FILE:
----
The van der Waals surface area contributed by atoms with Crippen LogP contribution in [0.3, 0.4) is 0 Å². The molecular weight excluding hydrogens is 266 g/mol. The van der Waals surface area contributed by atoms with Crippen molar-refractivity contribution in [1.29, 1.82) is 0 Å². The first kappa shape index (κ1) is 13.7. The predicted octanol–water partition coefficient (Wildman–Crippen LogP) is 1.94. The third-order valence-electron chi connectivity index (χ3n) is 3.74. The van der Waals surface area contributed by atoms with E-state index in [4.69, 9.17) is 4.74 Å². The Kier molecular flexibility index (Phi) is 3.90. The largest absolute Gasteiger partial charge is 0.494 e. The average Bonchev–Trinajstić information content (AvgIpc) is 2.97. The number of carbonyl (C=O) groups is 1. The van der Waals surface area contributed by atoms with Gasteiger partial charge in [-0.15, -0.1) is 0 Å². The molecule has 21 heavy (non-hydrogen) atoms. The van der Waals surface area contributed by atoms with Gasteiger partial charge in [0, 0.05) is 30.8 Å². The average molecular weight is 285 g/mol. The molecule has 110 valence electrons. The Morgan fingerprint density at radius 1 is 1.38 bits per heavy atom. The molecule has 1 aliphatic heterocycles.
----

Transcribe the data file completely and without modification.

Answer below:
The van der Waals surface area contributed by atoms with Crippen LogP contribution in [0.3, 0.4) is 0 Å². The molecular weight excluding hydrogens is 266 g/mol. The van der Waals surface area contributed by atoms with Crippen molar-refractivity contribution in [1.29, 1.82) is 0 Å². The first kappa shape index (κ1) is 13.7. The predicted octanol–water partition coefficient (Wildman–Crippen LogP) is 1.94. The third-order valence-electron chi connectivity index (χ3n) is 3.74. The van der Waals surface area contributed by atoms with E-state index in [4.69, 9.17) is 4.74 Å². The Kier molecular flexibility index (Phi) is 3.90. The largest absolute Gasteiger partial charge is 0.494 e. The average Bonchev–Trinajstić information content (AvgIpc) is 2.97. The number of carbonyl (C=O) groups is 1. The van der Waals surface area contributed by atoms with Gasteiger partial charge in [-0.15, -0.1) is 0 Å². The molecule has 21 heavy (non-hydrogen) atoms. The van der Waals surface area contributed by atoms with Gasteiger partial charge in [0, 0.05) is 30.8 Å². The average molecular weight is 285 g/mol. The molecule has 110 valence electrons. The Morgan fingerprint density at radius 1 is 1.38 bits per heavy atom. The molecule has 1 aliphatic heterocycles.